Pisquale Productions, 2006. ISBN 978-0-97872-330-9.
Reviewed by Susan Andrus
Posted on 03/26/2008
Although an idyllic setting encompasses the Menopause Ranch, life is less than idyllic for the characters who have been transported there by their spirit guides, Belladonna Morose and her associate, Mea Culpeppa. The guides' mission is to help each well-drawn character, each accompanied by some baggage from her past, recognize how to change herself in order to regain her Zest—the goal she had before she entered adolescence. As the characters became acquainted with each other and learned about themselves, with the author showing their quirky natures and vulnerabilities, I recognized that they could easily be typical neighbors, family or friends.
Kimberly, the main character, narrates her experience as a forty-five-year-old starting pre-menopause. Sarcastic, creative, compassionate, and capable of cleaning up other people's messes, Kimberly meets Norma, a child of alcoholic parents and former nun, who runs an antique store near Las Vegas. And Toby, an African-American dancer who gives it to you straight, adding humor to the events of each day at the ranch. There's also Beth, a counselor at a mental health center who glides right past a nervous breakdown because there's too much work for her to stop and take care of herself. A little more negativity comes from Jean—a rigid, judgmental business woman and born-again Christian who, while she finds the revelations at Menopause Ranch distressing, can't wait to get back to her business.
When Vaughn changed from Kimberly's first-person point of view to conversations between Belladonna and Mea about absent characters, I found it a bit confusing. This minor distraction might have been meant to demonstrate that the spirit guides were aware of everything, while others could only see the events from their own perspective.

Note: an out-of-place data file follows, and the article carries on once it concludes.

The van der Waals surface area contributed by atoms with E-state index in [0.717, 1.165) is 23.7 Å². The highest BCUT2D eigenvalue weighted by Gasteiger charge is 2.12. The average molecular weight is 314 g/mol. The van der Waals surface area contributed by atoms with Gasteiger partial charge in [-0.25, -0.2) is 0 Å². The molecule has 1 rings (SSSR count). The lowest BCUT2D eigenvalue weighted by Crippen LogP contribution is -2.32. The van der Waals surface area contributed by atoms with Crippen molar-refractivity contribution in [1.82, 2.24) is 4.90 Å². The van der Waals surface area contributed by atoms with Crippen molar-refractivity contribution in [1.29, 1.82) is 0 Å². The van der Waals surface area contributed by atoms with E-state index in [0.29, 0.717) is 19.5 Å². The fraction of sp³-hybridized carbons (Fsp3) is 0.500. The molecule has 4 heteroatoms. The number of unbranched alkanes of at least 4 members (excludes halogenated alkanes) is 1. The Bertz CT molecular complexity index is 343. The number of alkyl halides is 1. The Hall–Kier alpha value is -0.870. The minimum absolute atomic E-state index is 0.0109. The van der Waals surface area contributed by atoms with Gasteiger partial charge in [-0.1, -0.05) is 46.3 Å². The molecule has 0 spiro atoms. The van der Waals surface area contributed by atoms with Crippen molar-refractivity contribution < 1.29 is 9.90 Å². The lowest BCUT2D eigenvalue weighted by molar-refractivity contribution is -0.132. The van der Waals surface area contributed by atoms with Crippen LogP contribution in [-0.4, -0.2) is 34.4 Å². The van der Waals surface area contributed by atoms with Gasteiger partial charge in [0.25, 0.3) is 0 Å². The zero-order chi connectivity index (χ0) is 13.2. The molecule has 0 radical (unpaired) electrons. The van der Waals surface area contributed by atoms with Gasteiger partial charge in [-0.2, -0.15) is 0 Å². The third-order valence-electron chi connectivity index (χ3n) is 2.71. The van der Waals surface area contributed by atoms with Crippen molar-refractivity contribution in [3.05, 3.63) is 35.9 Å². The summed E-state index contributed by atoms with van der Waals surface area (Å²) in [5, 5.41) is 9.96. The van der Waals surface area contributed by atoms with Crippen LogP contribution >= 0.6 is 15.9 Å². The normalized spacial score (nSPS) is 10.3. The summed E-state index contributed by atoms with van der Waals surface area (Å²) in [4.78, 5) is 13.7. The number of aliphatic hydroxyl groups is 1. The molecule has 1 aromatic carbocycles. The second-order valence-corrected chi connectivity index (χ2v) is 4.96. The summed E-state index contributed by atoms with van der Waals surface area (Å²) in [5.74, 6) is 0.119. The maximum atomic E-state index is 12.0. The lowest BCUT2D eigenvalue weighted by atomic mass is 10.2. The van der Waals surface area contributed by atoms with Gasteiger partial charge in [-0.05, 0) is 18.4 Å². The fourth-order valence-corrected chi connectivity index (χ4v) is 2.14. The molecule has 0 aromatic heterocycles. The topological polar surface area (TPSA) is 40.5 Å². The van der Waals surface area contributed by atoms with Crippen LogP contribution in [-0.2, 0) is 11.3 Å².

In their experiences at Menopause Ranch, the women are challenged to transform a life-interfering experience like menopause into a life-challenging opportunity for growth. Included are well-researched facts about drugs, remedies, and treatments for menopause. I laughed, cried, got angry, and felt inspired as I read this book. I identified with the characters and thought about what I'm doing with the rest of my life. Even men should read this novel; mid-life crises happen to us all.
Deborah Vaughn attributes her straight-talking honesty to her Indiana roots. Her life as an aspiring actress on Broadway, a minion in the corporate jungle, and loving wife for twenty-three years has been an instructive detour. It was on a road trip with her sister where In Search of the Menopause Ranch was born with the message that every journey in life is unique and special, just like every woman. Parts of the journey may be unplanned and a bit bumpy, but by mid-life we have the skills, the talent and the guts to pave our own way.
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